Blacks and Whites' Carnival

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Carnaval de Negros y Blancos!
Pasto 20060106 001.jpg
RegionSouth America
Inscription history
Unesco Cultural Heritage logo.svg
Blacks and Whites' Carnival
Carnaval de Negros y Blancos!
Official nameCarnaval de Negros y Blancos!
Also calledCarnavales de Pasto (Pasto's Carnivals)
Observed byPastusos and southern Colombians
TypeLocal, historical & cultural
SignificanceCelebration of Blacks' Holiday and Whites' Day (formerly Epiphany)
CelebrationsCarnavalito (Children's Carnival), Arrival of the Castañeda Family, Blacks' Day, Whites' Day & Great parade
Begins2 January
Ends7 January
Related toCarnival of Viareggio

Blacks and Whites' Carnival (Spanish: Carnaval de Negros y Blancos), is the largest carnival celebration in south Colombia, its geographical indication belongs to the city of Pasto.[1] It is celebrated from January 2nd to the 7th of each year and attracts a considerable number of Colombian and foreign tourists.

On 30 September 2009, this Carnival was proclaimed by UNESCO, as one of the Masterpieces of the Oral and Intangible Heritage of Humanity.[2]



Great Parade, 6 January 2007

Strictly speaking, the modern carnival, arise at the dawn of an Epiphany day on 6 January 1912, based on the need to express imagination, play, friendship and sharing the joy that around that time of the year revives. In a fine and exclusive brothel in the city, the House of the Misses Robby located in the Calle Real (Royal Street, current 25th Carrera), was the place where the audacity of Don Angel Maria Lopez Zarama, renowned tailor of the city, leads him to take the French face powder of one of the most requested ladies and proceeds to gently spread the powder and some woman's perfume among all those present with the slogan ¡Vivan los Blanquitos! (live the Whiteys!). Soon, the companions of the master cutter and victims of the powder, join the game. Then, everyone would go out to repeat the joke with the unsuspecting parishioners exiting the Kings' Mass from the nearby church of San Juan Bautista, repeating: ¡Que vivan los Negros y que vivan los Blancos! (here live the Blacks and here live the Whites!)[3] that expression under the custody of Galeras was inserted with force and forever into the essence of Pasto.

Comparsa prepared for a parade, 6 January 2008.

However, other cultures and expressions have contributed to the formation of the intricate identity of Pasto's Carnival festivities. This fact characterizes and differentiates it between similar expressions.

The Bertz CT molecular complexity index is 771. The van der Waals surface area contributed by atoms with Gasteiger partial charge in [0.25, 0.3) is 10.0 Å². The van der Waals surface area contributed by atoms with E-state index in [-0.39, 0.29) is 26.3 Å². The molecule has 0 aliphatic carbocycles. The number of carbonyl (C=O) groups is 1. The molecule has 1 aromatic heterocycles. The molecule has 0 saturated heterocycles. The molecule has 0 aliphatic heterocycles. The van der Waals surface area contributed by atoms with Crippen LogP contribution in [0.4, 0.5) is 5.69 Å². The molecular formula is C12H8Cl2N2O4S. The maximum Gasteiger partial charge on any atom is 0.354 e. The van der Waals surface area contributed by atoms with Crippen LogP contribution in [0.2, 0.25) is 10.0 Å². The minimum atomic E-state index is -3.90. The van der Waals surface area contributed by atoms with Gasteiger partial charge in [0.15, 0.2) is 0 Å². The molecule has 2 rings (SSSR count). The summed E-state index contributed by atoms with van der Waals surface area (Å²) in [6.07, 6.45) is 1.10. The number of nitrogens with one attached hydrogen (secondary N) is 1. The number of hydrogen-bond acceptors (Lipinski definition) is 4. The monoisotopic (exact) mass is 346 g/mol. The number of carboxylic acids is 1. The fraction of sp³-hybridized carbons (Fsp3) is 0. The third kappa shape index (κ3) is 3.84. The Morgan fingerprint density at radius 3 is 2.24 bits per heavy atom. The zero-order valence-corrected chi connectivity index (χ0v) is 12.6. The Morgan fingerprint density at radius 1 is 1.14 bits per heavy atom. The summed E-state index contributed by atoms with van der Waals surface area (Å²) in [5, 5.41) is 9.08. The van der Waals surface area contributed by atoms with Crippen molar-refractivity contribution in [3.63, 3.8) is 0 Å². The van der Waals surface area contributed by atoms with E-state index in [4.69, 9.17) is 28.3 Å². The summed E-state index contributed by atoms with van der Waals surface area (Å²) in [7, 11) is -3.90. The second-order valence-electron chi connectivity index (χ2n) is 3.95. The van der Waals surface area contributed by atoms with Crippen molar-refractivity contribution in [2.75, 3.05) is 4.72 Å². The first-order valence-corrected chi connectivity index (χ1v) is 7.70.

Its genesis is also rooted in the rituals performed by the Quillacingas, an agrarian culture, which, at harvest time danced honoring the moon and prayed to the sun, asking protection for their crops.

Whites' day players, January 2007.

These ancestral celebrations, with the merger and influence of Spanish culture, give rise to syncretism Hispanic-religious, generating early expressions of what will be the Carnaval of Pasto. In the early 19th century, the colonial authorities banned the holidays to prevent Indian uprisings, by 1834 Indian festivals reappear with churumbeles, mestizos with masquerades and hullabaloo of neighbors mostly, of course all these parties properly framed in the religious calendar, mainly with the festivities of the Virgin of Mercy (24 September) and Immaculate Conception (8 December).

In those times, on the eve of the Epiphany also performed spontaneously festive the blackies' game, mainly between whites and mestizos, because of the scarcity of black people in Pasto, the holiday contrasted the extroversion of a community marked by a peaceful and taciturn life, who had in those days an opportunity to break the rules and release the spirit.

The blackie game origin was a blacks' "asueto" (holiday), originated in the Great Cauca, old region to which belonged Pasto. In 1607 there was a slave rebellion in Remedios, Antioquia, which caused panic among the colonial authorities. This event was remembered by the large black population in Popayán who demanded a day of rest in which they would be truly free. To preserve social peace, the Spanish Crown granted to this end the 5 January:

"THE PRINCE, DAY OFF FOR BLACK SLAVES. Now understanding the relationship and request of many black slaves in that province, have come to tell you that paternally hosts the request and will be granted a day off entirely to blacks and will be on 5 January, the eve of the feasts of the Holy Majesties and venerating with regard the Holy Majesty of the Black King. Dated in Madrid." I the Prince.[4]

Blacks' day player, 5 January 2007.